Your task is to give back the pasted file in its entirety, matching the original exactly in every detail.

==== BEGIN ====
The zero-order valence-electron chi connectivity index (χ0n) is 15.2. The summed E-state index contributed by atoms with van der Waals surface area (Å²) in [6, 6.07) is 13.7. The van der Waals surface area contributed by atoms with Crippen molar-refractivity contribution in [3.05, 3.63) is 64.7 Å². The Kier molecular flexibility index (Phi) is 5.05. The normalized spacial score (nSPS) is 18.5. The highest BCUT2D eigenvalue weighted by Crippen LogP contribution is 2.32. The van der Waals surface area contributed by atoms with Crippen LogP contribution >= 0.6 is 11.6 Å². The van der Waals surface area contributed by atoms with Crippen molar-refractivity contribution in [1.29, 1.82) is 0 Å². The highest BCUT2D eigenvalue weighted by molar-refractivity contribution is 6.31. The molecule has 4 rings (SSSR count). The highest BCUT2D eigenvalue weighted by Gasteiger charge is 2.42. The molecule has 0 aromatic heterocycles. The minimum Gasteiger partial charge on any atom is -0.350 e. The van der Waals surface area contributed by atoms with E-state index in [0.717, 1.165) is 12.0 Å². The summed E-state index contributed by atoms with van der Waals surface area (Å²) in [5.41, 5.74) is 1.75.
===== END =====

The zero-order valence-electron chi connectivity index (χ0n) is 15.2. The summed E-state index contributed by atoms with van der Waals surface area (Å²) in [6, 6.07) is 13.7. The van der Waals surface area contributed by atoms with Crippen molar-refractivity contribution in [3.05, 3.63) is 64.7 Å². The Kier molecular flexibility index (Phi) is 5.05. The normalized spacial score (nSPS) is 18.5. The highest BCUT2D eigenvalue weighted by Crippen LogP contribution is 2.32. The van der Waals surface area contributed by atoms with Crippen LogP contribution >= 0.6 is 11.6 Å². The van der Waals surface area contributed by atoms with Crippen molar-refractivity contribution in [1.29, 1.82) is 0 Å². The highest BCUT2D eigenvalue weighted by molar-refractivity contribution is 6.31. The molecule has 4 rings (SSSR count). The highest BCUT2D eigenvalue weighted by Gasteiger charge is 2.42. The molecule has 0 aromatic heterocycles. The minimum Gasteiger partial charge on any atom is -0.350 e. The van der Waals surface area contributed by atoms with E-state index in [0.717, 1.165) is 12.0 Å². The summed E-state index contributed by atoms with van der Waals surface area (Å²) in [5.41, 5.74) is 1.75.